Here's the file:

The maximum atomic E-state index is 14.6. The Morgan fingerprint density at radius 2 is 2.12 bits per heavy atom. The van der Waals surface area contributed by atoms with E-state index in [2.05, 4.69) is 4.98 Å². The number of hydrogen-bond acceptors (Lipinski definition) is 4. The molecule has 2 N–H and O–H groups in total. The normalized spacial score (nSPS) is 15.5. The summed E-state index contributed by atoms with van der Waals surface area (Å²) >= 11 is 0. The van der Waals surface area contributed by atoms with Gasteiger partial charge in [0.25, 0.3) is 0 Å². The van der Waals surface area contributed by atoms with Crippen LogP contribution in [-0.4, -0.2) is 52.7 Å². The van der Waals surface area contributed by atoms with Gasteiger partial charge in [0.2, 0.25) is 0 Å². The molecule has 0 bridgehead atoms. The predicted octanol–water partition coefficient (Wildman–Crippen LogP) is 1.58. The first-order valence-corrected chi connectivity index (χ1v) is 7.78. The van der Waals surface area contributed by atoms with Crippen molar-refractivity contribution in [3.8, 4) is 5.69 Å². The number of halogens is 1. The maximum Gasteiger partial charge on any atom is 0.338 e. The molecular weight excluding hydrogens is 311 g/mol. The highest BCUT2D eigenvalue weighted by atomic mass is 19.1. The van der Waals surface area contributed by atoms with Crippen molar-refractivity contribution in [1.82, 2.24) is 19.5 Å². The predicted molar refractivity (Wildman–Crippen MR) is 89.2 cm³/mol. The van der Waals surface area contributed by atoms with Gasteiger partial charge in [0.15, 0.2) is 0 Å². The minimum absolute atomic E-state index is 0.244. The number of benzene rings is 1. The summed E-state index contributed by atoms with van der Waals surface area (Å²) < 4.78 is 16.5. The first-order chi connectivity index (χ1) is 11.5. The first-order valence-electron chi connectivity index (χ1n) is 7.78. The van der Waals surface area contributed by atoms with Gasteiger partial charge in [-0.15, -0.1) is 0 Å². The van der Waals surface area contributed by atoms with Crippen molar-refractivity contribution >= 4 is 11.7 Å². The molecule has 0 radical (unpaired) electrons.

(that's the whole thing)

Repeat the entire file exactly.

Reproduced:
The maximum atomic E-state index is 14.6. The Morgan fingerprint density at radius 2 is 2.12 bits per heavy atom. The van der Waals surface area contributed by atoms with E-state index in [2.05, 4.69) is 4.98 Å². The number of hydrogen-bond acceptors (Lipinski definition) is 4. The molecule has 2 N–H and O–H groups in total. The normalized spacial score (nSPS) is 15.5. The summed E-state index contributed by atoms with van der Waals surface area (Å²) >= 11 is 0. The van der Waals surface area contributed by atoms with Gasteiger partial charge in [0.25, 0.3) is 0 Å². The van der Waals surface area contributed by atoms with Crippen LogP contribution in [-0.4, -0.2) is 52.7 Å². The van der Waals surface area contributed by atoms with Gasteiger partial charge in [0.2, 0.25) is 0 Å². The molecule has 0 bridgehead atoms. The predicted octanol–water partition coefficient (Wildman–Crippen LogP) is 1.58. The first-order valence-corrected chi connectivity index (χ1v) is 7.78. The van der Waals surface area contributed by atoms with Crippen molar-refractivity contribution in [3.8, 4) is 5.69 Å². The number of halogens is 1. The maximum Gasteiger partial charge on any atom is 0.338 e. The molecular weight excluding hydrogens is 311 g/mol. The highest BCUT2D eigenvalue weighted by atomic mass is 19.1. The van der Waals surface area contributed by atoms with Crippen molar-refractivity contribution in [1.82, 2.24) is 19.5 Å². The predicted molar refractivity (Wildman–Crippen MR) is 89.2 cm³/mol. The van der Waals surface area contributed by atoms with Gasteiger partial charge in [0.15, 0.2) is 0 Å². The minimum absolute atomic E-state index is 0.244. The number of benzene rings is 1. The summed E-state index contributed by atoms with van der Waals surface area (Å²) < 4.78 is 16.5. The first-order chi connectivity index (χ1) is 11.5. The first-order valence-electron chi connectivity index (χ1n) is 7.78. The van der Waals surface area contributed by atoms with Gasteiger partial charge in [-0.15, -0.1) is 0 Å². The van der Waals surface area contributed by atoms with Crippen molar-refractivity contribution >= 4 is 11.7 Å². The molecule has 0 radical (unpaired) electrons.